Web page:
The Dynamic Range of the Fuji S3 pro

Fuji's new Super CCD SR II sensor is touted to have an expanded dynamic range because it contains two pixel types. Is this true? How is it different from a standard sensor? (The Luminous Landscape has a "first look" review.)

I tested the dynamic range of the FujiFilm S3 pro digital SLR in two ways:

Right at the top, let me offer you two pictures that you can use to compare the Standard and the Wide dynamic ranges of the S3. See if you can tell the diffence before you read this. Then, after you understand what the camera does technically, see if you can then pick up the differences. Yes, they are subtle. Oh, and lest you doubt: the pictures were taken identically except for changing the dynamic range of the camera; in-camera 6MP jpeg images were written and no other post-processing was done.

Comparison of the Standard Dynamic Range and Wide Dynamic Range of the FujiFilm S3 pro digital SLR

Click on the word "Standard" or "Wide" to load a full-size image file.
Click on "Detail" to see a 500KB selection from each image that shows nicely the difference in hightlight detail between the standard and wide dynamic ranges.
I'd suggest that you download each into a separate tab for easy reference.

Standard Dynamic Range (Detail)

Wide Dynamic Range (Detail)

Characteristic curves of the F3

I re-shot the test a week after I first posted this page, using half-stop exposure increments (the smallest this camera is capable of) to show more clearly what this dual-pixel sensor does in the high values. Note that there is abrupt pixel saturation using the standard dynamic range, and a nice, film-like rounded shoulder using the Wide2 dynamic range.
Wdr = Wide2 Dynamic Range ("400%"); Sdr = Standard Dynamic Range
EI100 = ISO 100, this camera's slowest setting.
EI1600 = ISO 1600, this camera's highest setting.

Click for half-size or quarter-size images.

Comparison of the S3 with an ordinary sensor

Next, here's a graph of the results of my testing of the S3's dynamic range versus itself and the A2: There are three curves:

Note two things:

Table of image intensity values (range 0 - 255):
The numbers below are the mean pixel intensities resulting from each exposure. If you open the image table in another window, you can view the test images, and measure them yourself as well. The test target is actually the left or darker panel; the right or lighter panel is one zone brighter. It is there to allow you to see whether a one-stop difference in subject brightness is detectable at any given exposure.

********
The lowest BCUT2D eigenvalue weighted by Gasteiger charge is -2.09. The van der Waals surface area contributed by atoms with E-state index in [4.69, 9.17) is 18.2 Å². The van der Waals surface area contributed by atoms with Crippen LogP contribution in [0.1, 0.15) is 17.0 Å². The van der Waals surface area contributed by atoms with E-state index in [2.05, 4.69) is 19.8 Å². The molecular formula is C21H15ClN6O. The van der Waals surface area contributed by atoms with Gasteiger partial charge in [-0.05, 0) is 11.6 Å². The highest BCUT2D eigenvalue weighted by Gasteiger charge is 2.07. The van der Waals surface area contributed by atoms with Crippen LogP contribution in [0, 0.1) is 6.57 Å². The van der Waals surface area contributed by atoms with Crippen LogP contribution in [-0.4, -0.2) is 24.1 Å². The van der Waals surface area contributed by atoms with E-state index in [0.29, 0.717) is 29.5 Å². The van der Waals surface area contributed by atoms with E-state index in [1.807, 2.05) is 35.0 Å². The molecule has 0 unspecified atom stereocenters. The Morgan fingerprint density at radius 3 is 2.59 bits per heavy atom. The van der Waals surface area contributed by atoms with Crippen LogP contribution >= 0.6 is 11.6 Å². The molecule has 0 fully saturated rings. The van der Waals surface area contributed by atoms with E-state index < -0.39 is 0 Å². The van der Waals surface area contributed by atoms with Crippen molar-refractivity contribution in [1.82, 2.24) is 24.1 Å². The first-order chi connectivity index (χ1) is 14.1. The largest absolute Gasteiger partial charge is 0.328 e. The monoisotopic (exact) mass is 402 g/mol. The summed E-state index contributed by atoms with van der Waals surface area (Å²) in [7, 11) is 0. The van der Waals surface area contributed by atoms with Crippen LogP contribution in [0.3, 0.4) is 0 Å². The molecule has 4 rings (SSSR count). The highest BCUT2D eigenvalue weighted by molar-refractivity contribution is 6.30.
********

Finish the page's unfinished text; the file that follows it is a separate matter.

Zone S3 Wide DR S3 Std DR DiMage A2
-V 2
-IV 4 3 3
-III 6 4 4
-II 9 7 6
-I 13 10 8
O 19 15 15
I 29 22 28
II 44 33 49
III 66 51 71
IV 96 77 103
V 134 111 129
VI 177 160 179
VII 224 211 236
VIII 243 254 253
IX 255 251 255
X 255 251 255
XI 255 251 255

Let's look at the "toe" of these curves in more detail. This shows that when using the Wide Dynamic Range setting of the S3, that image brightness or intensity gain is almost equivalent to the image brightness of a target one stop brighter than when using the Standard Dynamic Range. The A2 tracks the Wide DR brightness down to Zone O, then joins the Standard DR line. This produces somewhat less muddy shadows in A2 images through higher shadow contrast; conversely the S3 Wide dynamic range preserves information (texture) further into the shadows.

Summary:These curves show that the S3 gains about 2 stops of dynamic range over the A2 and over its own "standard" dynamic range. The image processing algorithm puts one extra stop at the top of the curve, diminishing or postponing "blocking" of highlights, and one at the toe of the curve, preserving shadow detail.

But will this be noticeable in photographs?

Well, that's going to depend on the subject brightness range and your exposure technique:

What about that long, long "toe" on this curve?

Zone Zero is the subject value that traditionally was assigned to the deepest black that photographic paper could produce. The fact that both of these cameras record detail 3 to 4 stops below this value means two things:

Let's look at the characteristic curve again for one more lesson:

What's the best way to calculate exposure with a digital camera?

First, remember that exposure calculations are standardized on middle gray, and that the algorithms of these cameras place this middle tone quite near the pixel-saturation value. (They do this to keep the bright values "snappy" but the cost is muddy shadows.)

Second, remember that pixel saturation and loss of image texture occur in these digital cameras three stops (A2 or S3 std. dynamic range) or four stops (S3 Wide DR) above middle gray.

Third, at the lower ISO settings, there's a long "toe" that preserves detail. This is a safety reserve that you can use.

These things mean that you can "underexpose" images by one or two stops (three if the brightness range of the subject is small) in order to guarantee against highlights blocking up. The price of doing so is more work in post-processing; all your images may print too dark unless manipulated. The advantage is that it's much easier to create a terrific print if you leave yourself room on both ends of the characteristic curve.

Text and images, except for the photo of the CCD sensor, Copyright 2005, Daniel L. Johnson. All rights reserved. Permission is hereby given for non-commercial use of these words and images as long as they are distributed without charge and without alteration.